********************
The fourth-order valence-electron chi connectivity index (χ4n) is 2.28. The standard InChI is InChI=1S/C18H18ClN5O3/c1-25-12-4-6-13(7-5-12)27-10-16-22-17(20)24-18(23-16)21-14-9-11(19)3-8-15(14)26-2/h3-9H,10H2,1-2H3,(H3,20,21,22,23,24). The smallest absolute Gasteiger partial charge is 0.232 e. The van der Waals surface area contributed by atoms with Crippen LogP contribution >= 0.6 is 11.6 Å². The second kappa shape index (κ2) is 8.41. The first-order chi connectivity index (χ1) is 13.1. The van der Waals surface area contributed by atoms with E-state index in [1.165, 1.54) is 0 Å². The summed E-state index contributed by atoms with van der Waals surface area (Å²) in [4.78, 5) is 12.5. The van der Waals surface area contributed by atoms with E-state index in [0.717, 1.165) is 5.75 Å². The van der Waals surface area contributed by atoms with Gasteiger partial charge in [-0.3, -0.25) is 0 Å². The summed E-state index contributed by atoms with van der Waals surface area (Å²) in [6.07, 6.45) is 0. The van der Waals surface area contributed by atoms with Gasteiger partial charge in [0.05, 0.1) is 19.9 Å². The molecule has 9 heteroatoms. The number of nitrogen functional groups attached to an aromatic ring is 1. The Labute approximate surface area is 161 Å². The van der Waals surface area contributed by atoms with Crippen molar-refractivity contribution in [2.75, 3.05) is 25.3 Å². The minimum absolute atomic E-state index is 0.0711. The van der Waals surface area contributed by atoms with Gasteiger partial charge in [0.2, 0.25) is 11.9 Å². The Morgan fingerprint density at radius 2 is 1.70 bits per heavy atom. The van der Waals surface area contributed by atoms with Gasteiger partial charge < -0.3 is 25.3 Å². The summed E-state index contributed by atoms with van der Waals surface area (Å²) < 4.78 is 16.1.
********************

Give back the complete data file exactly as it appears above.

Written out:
The fourth-order valence-electron chi connectivity index (χ4n) is 2.28. The standard InChI is InChI=1S/C18H18ClN5O3/c1-25-12-4-6-13(7-5-12)27-10-16-22-17(20)24-18(23-16)21-14-9-11(19)3-8-15(14)26-2/h3-9H,10H2,1-2H3,(H3,20,21,22,23,24). The smallest absolute Gasteiger partial charge is 0.232 e. The van der Waals surface area contributed by atoms with Crippen LogP contribution >= 0.6 is 11.6 Å². The second kappa shape index (κ2) is 8.41. The first-order chi connectivity index (χ1) is 13.1. The van der Waals surface area contributed by atoms with E-state index in [1.165, 1.54) is 0 Å². The summed E-state index contributed by atoms with van der Waals surface area (Å²) in [4.78, 5) is 12.5. The van der Waals surface area contributed by atoms with E-state index in [0.717, 1.165) is 5.75 Å². The van der Waals surface area contributed by atoms with Gasteiger partial charge in [-0.3, -0.25) is 0 Å². The summed E-state index contributed by atoms with van der Waals surface area (Å²) in [6.07, 6.45) is 0. The van der Waals surface area contributed by atoms with Gasteiger partial charge in [0.05, 0.1) is 19.9 Å². The molecule has 9 heteroatoms. The number of nitrogen functional groups attached to an aromatic ring is 1. The Labute approximate surface area is 161 Å². The van der Waals surface area contributed by atoms with Crippen molar-refractivity contribution in [2.75, 3.05) is 25.3 Å². The minimum absolute atomic E-state index is 0.0711. The van der Waals surface area contributed by atoms with Gasteiger partial charge in [0.2, 0.25) is 11.9 Å². The Morgan fingerprint density at radius 2 is 1.70 bits per heavy atom. The van der Waals surface area contributed by atoms with Gasteiger partial charge < -0.3 is 25.3 Å². The summed E-state index contributed by atoms with van der Waals surface area (Å²) < 4.78 is 16.1.